Reviews

Mending Walls


The Virtue of Nationalism

by Yoram Hazony   

Basic Books, 304 pp., $30

 

What does the election of Donald Trump have to do with Brexit and the formation of EU-dissident governments in Italy, Poland, Hungary, and the Czech Republic? Popular nationalism. The popular nationalists all combined grievances ranging across the traditional left–right political spectrum to form fervent antiestablishment movements. They all shocked the political experts by gaining the support of large pluralities, sometimes majorities, of national electorates. Finally, each movement was organized around the proposition that the local ruling class was really part of a transnational elite that ignored the interests and values of its own countrymen.

And those elites—politicians of left and right, government careerists, mainstream media and entertainers, multinational corporate executives, and academics and intellectuals—have struck back in something close to unison. The political arrivistes, they say, are ill-informed populists, xenophobic at best and racist at worst, with pronounced authoritarian tendencies. And yet there are dissenting intellectuals who sympathize with the essential motivations and many of the goals of the new national movements, though they may have reservations about particular leaders and tactics. Yoram Hazony is the first such thinker to provide a sustained theoretical argument for the revived spirit of nationalism. The Virtue of Nationalism is a brilliant achievement, at once learned and sharp, philosophical and politically engaged. It is also sure to be controversial. Not only is Hazony’s style of argument bold and emphatic, but his ultimate subject—political virtue—is itself a challenge to the dominant forms of contemporary political discourse.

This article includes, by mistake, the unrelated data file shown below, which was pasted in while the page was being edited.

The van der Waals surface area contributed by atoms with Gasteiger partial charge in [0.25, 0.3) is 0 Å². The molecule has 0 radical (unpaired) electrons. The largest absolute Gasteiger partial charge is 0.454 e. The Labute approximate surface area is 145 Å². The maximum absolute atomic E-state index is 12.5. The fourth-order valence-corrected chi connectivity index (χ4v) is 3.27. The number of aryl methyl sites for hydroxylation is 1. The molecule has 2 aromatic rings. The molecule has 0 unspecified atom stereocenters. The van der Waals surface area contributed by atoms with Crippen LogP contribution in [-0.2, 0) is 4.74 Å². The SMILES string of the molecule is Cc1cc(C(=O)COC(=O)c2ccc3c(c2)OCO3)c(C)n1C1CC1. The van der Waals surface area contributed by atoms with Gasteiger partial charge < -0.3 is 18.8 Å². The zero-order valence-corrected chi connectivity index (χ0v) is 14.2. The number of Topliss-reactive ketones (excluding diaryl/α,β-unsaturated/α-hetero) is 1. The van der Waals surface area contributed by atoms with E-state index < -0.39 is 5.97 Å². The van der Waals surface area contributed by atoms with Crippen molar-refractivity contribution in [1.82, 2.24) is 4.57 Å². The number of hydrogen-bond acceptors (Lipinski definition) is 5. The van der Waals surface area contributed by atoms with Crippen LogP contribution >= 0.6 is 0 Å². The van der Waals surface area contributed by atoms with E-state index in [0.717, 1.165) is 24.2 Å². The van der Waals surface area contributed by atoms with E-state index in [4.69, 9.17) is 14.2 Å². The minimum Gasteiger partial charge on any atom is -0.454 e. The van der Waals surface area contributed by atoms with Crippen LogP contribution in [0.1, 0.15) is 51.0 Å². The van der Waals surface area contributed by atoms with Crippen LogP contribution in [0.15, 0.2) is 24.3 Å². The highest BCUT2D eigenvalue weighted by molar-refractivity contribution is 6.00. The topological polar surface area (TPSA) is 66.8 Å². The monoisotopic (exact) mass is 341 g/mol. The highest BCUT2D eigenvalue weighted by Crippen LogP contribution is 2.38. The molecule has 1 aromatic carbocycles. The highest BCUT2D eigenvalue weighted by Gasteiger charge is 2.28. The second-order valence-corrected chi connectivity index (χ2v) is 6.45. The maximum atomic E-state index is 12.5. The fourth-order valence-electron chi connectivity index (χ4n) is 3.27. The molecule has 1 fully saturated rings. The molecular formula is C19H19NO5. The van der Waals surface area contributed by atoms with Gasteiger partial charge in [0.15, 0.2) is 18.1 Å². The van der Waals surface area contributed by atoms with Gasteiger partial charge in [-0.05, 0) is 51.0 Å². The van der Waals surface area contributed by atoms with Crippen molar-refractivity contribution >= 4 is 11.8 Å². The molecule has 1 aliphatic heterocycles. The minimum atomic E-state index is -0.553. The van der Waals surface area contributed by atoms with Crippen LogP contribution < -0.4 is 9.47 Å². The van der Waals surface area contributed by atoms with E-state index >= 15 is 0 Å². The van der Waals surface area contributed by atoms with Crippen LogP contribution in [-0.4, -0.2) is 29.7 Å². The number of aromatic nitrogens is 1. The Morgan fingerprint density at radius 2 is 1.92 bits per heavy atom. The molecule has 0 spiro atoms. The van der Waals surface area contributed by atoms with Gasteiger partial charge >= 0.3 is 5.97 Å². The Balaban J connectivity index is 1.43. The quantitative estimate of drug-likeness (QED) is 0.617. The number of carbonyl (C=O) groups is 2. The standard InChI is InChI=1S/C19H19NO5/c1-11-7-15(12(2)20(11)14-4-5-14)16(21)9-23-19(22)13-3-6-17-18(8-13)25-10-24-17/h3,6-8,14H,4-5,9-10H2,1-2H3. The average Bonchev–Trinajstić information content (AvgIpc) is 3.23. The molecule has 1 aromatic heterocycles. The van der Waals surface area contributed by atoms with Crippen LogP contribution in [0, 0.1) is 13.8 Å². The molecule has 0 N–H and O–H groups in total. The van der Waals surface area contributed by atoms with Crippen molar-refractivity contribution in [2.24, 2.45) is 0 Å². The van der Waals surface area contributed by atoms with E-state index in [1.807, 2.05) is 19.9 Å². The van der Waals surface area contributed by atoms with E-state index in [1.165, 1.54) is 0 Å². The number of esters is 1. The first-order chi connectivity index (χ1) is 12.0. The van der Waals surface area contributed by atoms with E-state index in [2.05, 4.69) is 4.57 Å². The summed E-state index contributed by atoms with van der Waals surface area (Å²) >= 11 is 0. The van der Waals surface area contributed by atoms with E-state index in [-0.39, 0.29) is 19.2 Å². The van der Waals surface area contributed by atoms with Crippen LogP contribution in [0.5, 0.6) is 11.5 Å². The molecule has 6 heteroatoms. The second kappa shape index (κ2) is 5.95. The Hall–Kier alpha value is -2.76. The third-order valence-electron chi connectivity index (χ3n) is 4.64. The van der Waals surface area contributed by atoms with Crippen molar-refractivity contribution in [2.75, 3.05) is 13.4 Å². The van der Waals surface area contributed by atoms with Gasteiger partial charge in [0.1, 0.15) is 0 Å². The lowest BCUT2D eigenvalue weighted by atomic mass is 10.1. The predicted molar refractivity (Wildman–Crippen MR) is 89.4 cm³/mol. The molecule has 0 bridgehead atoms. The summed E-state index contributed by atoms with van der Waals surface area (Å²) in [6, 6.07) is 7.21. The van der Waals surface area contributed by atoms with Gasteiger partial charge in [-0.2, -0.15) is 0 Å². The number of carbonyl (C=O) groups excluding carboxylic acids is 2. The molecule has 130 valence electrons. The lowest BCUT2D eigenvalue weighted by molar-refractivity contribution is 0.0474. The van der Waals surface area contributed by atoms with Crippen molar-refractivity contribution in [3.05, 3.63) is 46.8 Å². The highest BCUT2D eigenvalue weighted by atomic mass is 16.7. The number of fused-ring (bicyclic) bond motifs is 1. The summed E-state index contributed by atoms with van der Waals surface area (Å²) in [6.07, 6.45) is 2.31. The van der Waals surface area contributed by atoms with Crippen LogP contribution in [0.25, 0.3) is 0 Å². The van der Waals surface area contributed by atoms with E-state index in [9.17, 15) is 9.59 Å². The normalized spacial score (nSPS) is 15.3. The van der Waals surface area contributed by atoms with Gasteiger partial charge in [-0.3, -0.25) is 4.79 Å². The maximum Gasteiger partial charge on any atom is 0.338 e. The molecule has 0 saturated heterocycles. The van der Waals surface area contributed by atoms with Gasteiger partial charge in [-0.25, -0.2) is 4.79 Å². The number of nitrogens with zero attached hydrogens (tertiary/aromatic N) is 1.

Painting of a group of 17th century men signing a treaty

The Ratification of the Treaty of Münster, by Gerard ter Borch, 1648, depicting the 1648 Peace of Westphalia. (The National Gallery, London.)

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About the Author

Christopher DeMuth is a distinguished fellow at Hudson Institute and the former president of the American Enterprise Institute.

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